The company didn’t respond to interview requests for this article but defended its hot tub fee online, describing hot tubs as “a special treat” on Twitter in 2019. “The tubs get well-used, and we have to clean, drain, and maintain them to keep them in good shape,” Vacasa tweeted in response to someone who posted a screenshot showing a $98 hot tub fee for a $118-a-night property with an additional $102.50 cleaning fee.
Teddy Montoya said he’s still scarred from the fees related to a 2017 work trip to Keystone, a popular ski destination in the Rocky Mountains. Montoya and his colleagues decided to save the boss some money by booking a six-bedroom house on Airbnb instead of individual hotel rooms for a conference. The plan backfired. Between service fees, cleaning fees and taxes, the house ended up costing more.
“It was kind of our fault,” Montoya said. “We didn’t look too far into the fine print.” He now leans toward hotels. “They tend to be cheaper than Airbnb and Vrbo.”
That has become especially true in some high-priced cities. In San Francisco, for example, average nightly hotel rates in 2020 fell to about half the price of comparable Airbnbs, according to an analysis from the bus and train travel comparison site Wanderu.
That analysis, released in October 2020, showed Airbnb rentals in Chicago to be 21% more expensive than hotel rooms in the Windy City. In Miami, travelers can expect to pay 64% more for an Airbnb than they would a hotel, according to Wanderu.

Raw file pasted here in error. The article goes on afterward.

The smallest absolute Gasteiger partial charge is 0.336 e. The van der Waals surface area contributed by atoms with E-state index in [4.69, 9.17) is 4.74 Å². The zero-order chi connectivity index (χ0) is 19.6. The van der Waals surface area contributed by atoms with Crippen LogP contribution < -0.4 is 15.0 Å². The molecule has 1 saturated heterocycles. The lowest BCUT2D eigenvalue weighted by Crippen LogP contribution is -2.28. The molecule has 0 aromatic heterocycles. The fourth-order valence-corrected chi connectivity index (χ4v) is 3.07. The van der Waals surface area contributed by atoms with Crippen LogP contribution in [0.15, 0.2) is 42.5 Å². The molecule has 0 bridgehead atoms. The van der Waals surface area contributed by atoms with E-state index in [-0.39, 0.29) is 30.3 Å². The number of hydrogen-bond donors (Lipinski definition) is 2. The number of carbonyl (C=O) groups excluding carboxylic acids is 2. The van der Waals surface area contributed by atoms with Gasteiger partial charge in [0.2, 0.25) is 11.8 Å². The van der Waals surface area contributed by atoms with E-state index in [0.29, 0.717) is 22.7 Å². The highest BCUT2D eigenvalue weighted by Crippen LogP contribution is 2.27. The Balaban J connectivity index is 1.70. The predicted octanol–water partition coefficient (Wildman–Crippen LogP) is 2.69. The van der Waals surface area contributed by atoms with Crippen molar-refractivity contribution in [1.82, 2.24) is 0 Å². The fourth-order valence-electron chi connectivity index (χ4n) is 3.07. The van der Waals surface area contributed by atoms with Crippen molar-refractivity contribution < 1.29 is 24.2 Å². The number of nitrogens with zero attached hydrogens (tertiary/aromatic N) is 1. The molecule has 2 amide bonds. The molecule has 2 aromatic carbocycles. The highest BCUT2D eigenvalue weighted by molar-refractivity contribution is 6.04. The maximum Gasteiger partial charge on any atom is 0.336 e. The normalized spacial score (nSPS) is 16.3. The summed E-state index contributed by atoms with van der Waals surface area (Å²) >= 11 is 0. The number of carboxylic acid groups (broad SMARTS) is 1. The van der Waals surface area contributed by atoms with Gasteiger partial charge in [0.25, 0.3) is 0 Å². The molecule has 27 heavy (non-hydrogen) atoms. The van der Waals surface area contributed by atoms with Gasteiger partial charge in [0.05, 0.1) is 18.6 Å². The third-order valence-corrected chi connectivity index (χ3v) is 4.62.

While Vacasa sets its own cleaning fee, Airbnb and Vrbo don’t cap the cleaning fees hosts can set. “Hosts need to set their own cleaning fees because everyone is in a different position when it comes to cleaning,” Airbnb said in response to people complaining on the internet about its fee structure.
Nearly half of the Airbnb listings around the world choose not to charge a separate cleaning fee at all, the company said. For those hosts who do charge a separate cleaning fee, the figure is typically under 10% of their total reservation cost, Airbnb wrote.
Vrbo said last month that it’s now seeing more travelers settle in for seven-night stays instead of opting for quick three-night getaways, an approach that would leave guests paying a little less for cleaning each night.
Across vacation rental platforms, hosts are free to set their own nightly rates.
While Airbnb suggested a nightly rate of at least $120 for her one bedroom apartment in Brooklyn, Trista Kempa set her price at $200 a night. “It definitely is a high fee, but it has to be worth it for me to feel compelled to leave,” she said.
Living in New York early in her career, Kempa began renting out her personal living space on Airbnb to subsidize her rent. As her career and salary have grown, Airbnb has become an option, and not a necessity. She’s adjusted her pricing accordingly.
Kempa adds a $190 cleaning fee on top of her nightly rate — a figure based on supply costs, laundry prices and the $150 she paid when she last had her apartment professionally cleaned. “As a host, I have no intention of pulling a fast one on the guest,” she said. “It’s going to cost me $190 to turn over this apartment.”
Her approach also encourages longer stays, which are more convenient for her. “It’s not worth it for me for under a couple of days,” she said. Not only is there a lot of prep and cleanup involved, but there’s an intangible negative as well.
“You’re letting someone sleep in your bed,” Kempa said. “That kind of sucks.”